Early clinical predictors of motor function in the upper extremity one month post-stroke
Jenny Snickars, Hanna C. Persson, Katharina S. Sunnerhagen
Department of Clinical Neuroscience and Rehabilitation, Institute of Neuroscience and PhysiologyUniversity of Gothenburg, 41346 Gothenburg, Sweden. E-mail: firstname.lastname@example.org
Objective: To investigate factors within 3 days post-stroke that could predict severe impairment in motor function in the upper extremity at one month post-stroke.
Methods: This cross-sectional study included 104 patients with first-ever stroke and impaired motor function in the upper extremity. Initial impairment in motor function, demographic data, type of stroke and stroke risk factors were chosen as possible predictors. Severe impairment in motor function was defined as ≤ 31p according to the Fugl-Meyer Assessment for Upper Extremity (FMA-UE). Logistic regression was used to predict severe impairment in motor function at one month post-stroke.
Results: Three possible prediction models were found, comprising stroke severity combined with grip strength and sex, finger extension or shoulder abduction. Models including grip strength or finger extension gave the most accurate predictions, with overall predictive ability 90.4% (95% confidence interval (95% CI) 0.847–0.961) and sensitivity 92.9% (95% CI 0.851–1.0) and 90.5% (95% CI 0.816–0.979), respectively.
Conclusion: Within 3 days post-stroke, severe impairment in motor function in the upper extremity at one month can be predicted using assessment of stroke severity in combination with grip strength, finger extension or shoulder abduction. This may facilitate early planning of rehabilitation for patients with impaired upper extremity in the stroke unit.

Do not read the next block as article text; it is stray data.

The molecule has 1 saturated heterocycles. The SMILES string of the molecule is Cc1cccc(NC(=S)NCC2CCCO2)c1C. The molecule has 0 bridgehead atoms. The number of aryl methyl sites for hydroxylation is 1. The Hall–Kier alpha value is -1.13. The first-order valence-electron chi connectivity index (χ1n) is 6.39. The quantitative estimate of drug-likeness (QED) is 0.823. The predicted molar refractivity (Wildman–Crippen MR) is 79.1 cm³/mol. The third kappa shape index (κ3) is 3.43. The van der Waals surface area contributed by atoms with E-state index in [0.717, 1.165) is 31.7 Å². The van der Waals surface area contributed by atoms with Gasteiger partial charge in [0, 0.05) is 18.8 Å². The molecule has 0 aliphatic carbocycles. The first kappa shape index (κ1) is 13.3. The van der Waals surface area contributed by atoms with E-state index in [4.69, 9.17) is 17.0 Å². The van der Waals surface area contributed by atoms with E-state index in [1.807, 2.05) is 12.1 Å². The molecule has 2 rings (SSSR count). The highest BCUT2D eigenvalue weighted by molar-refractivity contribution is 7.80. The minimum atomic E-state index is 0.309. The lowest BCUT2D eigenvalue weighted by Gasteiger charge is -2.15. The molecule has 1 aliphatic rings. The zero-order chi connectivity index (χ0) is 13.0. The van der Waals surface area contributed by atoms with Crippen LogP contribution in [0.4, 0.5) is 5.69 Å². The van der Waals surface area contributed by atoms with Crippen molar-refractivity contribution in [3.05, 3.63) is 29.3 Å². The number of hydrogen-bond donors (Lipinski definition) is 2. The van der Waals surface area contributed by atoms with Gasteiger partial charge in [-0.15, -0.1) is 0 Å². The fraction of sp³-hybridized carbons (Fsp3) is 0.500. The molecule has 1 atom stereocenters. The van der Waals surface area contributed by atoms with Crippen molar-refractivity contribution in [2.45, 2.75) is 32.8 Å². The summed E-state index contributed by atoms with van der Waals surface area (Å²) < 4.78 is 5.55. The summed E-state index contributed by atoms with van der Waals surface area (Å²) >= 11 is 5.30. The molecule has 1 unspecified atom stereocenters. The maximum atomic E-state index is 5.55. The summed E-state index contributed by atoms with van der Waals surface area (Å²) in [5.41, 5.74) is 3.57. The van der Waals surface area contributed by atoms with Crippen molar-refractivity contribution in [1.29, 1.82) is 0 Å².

Prediction of severe impairment in arm and hand one month after stroke
Stroke is the most common cause of long term disability in an adult population and one common symptom is reduced function in arm and hand. Recovery can occur in longer terms but mainly takes place during the first month, and therefore planning of rehabilitation needs to start early. This study investigated clinical factors that within three days after stroke can predict severe function impairment in arm and hand after one month. In a cohort of patients with initially reduced arm and hand function, this study showed that stroke severity at stroke onset combined with clinical assessments as grip strength, the ability to lift the shoulder or extend the fingers can predict severe motor function impairment after one month. This knowledge may facilitate the early planning of rehabilitation of patients with impaired upper extremity at the stroke unit.
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